ghost - guest

Old English (450-1066) gast giest

Middle English (1066-1470) gost/gast gest

Early Modern English (1470-1650) gost guest

Modern English (1650-today) ghost guest

Compare with Modern German Geist Gast

The phrase "Holy Ghost" occurs in all English translations prior to the KJV:

Wycliffe (AD 1384) Tyndale (AD 1526) Great Bible (AD 1539) Geneva Bible (AD 1560) Bishops' Bible (AD 1568) Rheims-Douay Bible (AD 1582)

But Why Do Both Terms "Ghost" and "Spirit" Appear in the Same Bible Translation?

All older English translations of the Holy Bible use both words, "Ghost" and "Spirit," in reference to the Third Person of the Godhead. In the KJV, the word "Spirit" (including lowercase "spirit" and plural "spirits") occurs 540 times. The word "Ghost" (including lowercase "ghost"; the plural never occurs) occurs 109 times. But why is there this variation between "Holy Spirit" and "Holy Ghost"?

The explanation for this variation lies in the history behind the British people. The British people today are a mixture of two different groups, the Anglo-Saxons and the Normans. The Anglo-Saxons (German by ancestry) used the Germanic word "ghost." After the Norman Conquest in A.D. 1066, the Normans (French by ancestry) preferred their own word "spirit," which was the French (and Latin) equivalent for "ghost." Since church liturgy was already established by the Anglo-Saxons, the Germanic term "ghost" tended to stick in the phrase "Holy Ghost." But elsewhere it was quickly being replaced by the Norman (French) word "spirit."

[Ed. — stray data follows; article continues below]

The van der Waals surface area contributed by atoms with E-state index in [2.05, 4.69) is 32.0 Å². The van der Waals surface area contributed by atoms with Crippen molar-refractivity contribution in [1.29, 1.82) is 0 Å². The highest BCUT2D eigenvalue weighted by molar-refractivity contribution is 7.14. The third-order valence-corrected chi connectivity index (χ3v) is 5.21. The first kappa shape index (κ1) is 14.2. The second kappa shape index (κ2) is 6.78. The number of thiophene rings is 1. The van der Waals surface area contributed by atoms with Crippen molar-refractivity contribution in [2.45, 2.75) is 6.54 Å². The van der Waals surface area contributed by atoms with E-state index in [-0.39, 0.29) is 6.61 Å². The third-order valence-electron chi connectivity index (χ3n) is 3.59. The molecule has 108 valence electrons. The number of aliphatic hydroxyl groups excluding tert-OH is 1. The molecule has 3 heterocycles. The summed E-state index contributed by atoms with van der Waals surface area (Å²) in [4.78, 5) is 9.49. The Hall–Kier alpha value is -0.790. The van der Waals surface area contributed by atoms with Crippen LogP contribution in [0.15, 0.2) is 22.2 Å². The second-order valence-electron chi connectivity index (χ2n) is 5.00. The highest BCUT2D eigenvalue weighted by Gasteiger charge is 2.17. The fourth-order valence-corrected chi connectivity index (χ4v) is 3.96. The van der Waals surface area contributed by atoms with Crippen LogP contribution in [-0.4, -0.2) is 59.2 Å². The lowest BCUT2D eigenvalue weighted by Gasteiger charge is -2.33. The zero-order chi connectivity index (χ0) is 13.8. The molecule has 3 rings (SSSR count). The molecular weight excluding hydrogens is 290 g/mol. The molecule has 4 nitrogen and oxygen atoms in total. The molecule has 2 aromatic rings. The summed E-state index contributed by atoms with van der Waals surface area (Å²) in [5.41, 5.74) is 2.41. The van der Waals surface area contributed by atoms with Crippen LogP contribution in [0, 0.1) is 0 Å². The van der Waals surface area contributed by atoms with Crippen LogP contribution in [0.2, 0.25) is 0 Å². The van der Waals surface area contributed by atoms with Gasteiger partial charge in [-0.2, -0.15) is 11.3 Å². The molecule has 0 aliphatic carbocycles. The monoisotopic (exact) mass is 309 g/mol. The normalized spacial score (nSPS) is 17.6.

Thus, in the KJV, one finds "Holy Ghost" ninety (90) times, but then also "The Spirit of God" (Genesis 1:2; Exodus 35:31; Numbers 24:2; 1 Samuel 10:10; 11:6; etc.), "The Spirit of the Lord" (Judges 3:10; 6:34; 11:29; 13:25; 1 Samuel 10:6 [cf. vs. 10]; etc.), "The Spirit of Truth" (John 14:17; 15:26; 16:13; 1 John 4:6), and other similar combinations.

Conclusion

Modern translations no longer use the term "Holy Ghost." It has been uniformly replaced by the term "Holy Spirit." This was one of the major differences between the British Revised Version of 1881 and its counterpart, the American Standard Version of 1901. The American Standard Version was the first major committee translation to use consistently "Holy Spirit." Yet seventy-five years before that, Campbell"s Living Oracles, first published in 1826, had already made this substitution.

God's Spirit is not something that is supposed to scare us. He is not a "ghost." He is simply the Third Person of the Godhead (see my article on "The Godhead" for a further explanation of God"s nature as a "Spirit"). The very essence of God is "love" (1 John 4:8, 16), and real love has nothing to do with fear (1 John 4:18).

-David Warren